Celgene to acquire Impact Biomedicines, adding fedratinib to its pipeline of novel therapies for hematologic malignancies.
Celgene Corporation and Impact Biomedicines announced the signing of a definitive agreement in which Celgene will acquire Impact Biomedicines, which is developing fedratinib for myelofibrosis and polycythemia vera.
Under the terms of the agreement, Celgene will pay approximately $1.1 billion upfront and up to $1.25 billion in contingent payments based on regulatory approval milestones for myelofibrosis. Additional future payments for regulatory approvals in additional indications and sales-based milestones are also possible.
Fedratinib, a highly selective JAK2 kinase inhibitor, was evaluated in 877 patients across 18 clinical trials.
In a randomized, placebo-controlled, phase III pivotal trial (JAKARTA-1) for patients with treatment-naïve myelofibrosis, fedratinib demonstrated statistically significant improvements in the primary and secondary endpoints of splenic response and total symptom score, respectively. In an exploratory subgroup analysis, these improvements were observed regardless of a patient’s baseline platelet count.
A multi-center, single-arm phase II trial (JAKARTA-2) evaluated fedratinib in myelofibrosis patients who were found to be resistant or intolerant to ruxolitinib (Jakafi®), a JAK1/JAK2 inhibitor. In this second-line setting, fedratinib demonstrated clinically meaningful improvements in splenic response and total symptom score.
As previously reported, JAKARTA-2 was stopped prematurely due to a clinical hold placed on the fedratinib program by the U.S. Food and Drug Administration (FDA) after potential cases of Wernicke’s encephalopathy (WE) were reported in eight out of 877 patients receiving one or more doses (less than one percent of treated patients). The FDA removed the clinical hold in August 2017.
Based on the reported benefit risk profile of fedratinib from the JAKARTA-1 and JAKARTA-2 clinical trials, regulatory applications in myelofibrosis are planned beginning in the middle of 2018.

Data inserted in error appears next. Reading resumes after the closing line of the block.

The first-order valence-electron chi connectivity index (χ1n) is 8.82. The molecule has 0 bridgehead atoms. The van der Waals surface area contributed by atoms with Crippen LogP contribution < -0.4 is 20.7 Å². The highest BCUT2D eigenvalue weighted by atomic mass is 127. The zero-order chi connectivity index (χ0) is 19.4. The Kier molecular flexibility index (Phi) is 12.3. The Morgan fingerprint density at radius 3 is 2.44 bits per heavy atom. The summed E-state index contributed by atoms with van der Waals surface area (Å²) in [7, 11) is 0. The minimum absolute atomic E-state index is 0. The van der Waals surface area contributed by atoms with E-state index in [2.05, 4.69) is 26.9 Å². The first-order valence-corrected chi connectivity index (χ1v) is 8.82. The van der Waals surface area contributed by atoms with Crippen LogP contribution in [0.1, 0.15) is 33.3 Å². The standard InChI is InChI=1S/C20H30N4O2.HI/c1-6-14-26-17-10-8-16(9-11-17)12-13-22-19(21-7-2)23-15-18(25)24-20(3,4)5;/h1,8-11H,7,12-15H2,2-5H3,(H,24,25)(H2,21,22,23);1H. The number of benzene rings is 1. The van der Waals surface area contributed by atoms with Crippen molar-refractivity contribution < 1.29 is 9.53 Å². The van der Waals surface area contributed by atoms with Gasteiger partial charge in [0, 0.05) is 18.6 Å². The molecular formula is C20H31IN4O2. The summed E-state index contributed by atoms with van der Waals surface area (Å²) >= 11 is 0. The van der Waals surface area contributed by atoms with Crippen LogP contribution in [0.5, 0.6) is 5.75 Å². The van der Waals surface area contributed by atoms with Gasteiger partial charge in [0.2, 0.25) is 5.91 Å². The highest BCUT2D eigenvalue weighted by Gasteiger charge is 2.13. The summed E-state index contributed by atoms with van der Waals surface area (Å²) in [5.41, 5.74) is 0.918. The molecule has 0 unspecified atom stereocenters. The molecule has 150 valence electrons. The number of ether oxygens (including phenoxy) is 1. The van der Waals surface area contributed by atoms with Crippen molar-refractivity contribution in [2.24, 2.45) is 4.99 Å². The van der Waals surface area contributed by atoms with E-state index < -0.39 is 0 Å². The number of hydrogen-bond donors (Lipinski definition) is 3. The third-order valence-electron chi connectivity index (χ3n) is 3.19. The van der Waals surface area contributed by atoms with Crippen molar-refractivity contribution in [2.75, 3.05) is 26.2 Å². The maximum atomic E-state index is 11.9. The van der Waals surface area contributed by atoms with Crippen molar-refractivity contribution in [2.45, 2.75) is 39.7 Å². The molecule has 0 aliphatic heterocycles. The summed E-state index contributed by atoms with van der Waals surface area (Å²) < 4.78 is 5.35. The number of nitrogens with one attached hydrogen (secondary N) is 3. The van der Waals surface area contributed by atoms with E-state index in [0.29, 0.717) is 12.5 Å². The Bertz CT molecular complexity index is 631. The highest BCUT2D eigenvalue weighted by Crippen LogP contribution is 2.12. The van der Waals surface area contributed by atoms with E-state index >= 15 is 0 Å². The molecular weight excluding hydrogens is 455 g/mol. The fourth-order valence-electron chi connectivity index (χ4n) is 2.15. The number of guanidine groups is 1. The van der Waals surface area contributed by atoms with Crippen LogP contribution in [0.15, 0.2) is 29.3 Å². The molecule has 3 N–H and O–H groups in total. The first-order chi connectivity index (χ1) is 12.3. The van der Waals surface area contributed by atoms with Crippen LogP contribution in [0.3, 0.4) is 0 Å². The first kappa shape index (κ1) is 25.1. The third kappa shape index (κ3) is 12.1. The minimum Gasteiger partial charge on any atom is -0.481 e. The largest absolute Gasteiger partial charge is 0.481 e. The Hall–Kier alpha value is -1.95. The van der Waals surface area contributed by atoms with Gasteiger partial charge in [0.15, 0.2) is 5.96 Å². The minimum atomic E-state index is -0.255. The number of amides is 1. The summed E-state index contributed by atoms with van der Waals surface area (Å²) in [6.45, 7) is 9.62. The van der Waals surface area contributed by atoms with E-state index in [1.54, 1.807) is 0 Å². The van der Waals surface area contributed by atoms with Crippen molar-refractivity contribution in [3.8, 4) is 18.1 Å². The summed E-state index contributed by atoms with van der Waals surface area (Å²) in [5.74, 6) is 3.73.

“Myelofibrosis is a disease with high unmet medical need as the number of patients who are ineligible for or become resistant to existing therapy continues to increase,” said Nadim Ahmed, president, hematology and oncology for Celgene. “We believe fedratinib is uniquely positioned as a potential treatment for myelofibrosis and it provides strategic options for us to build leadership in this disease with luspatercept and other pipeline assets.”
Under the terms of the agreement, Celgene will make an upfront cash payment of approximately $1.1 billion. In addition, Impact Biomedicines’s shareholders are eligible to receive contingent payments based on regulatory approval and sales-based milestones.
The maximum aggregate amount payable for regulatory approval milestones is $1.4 billion relating to approvals for myelofibrosis and other indications. Starting from global annual net sales of $1.0 billion, aggregate tiered sales-based milestone payments could total a maximum of $4.5 billion if global annual net sales exceed $5.0 billion.
The acquisition is subject to customary closing conditions and applicable waiting period under the Hart Scott Rodino Antitrust Improvements Act. The transaction is expected to close in the first quarter of 2018.
(Source: Celgene Corporation)
Filed Under: Drug Discovery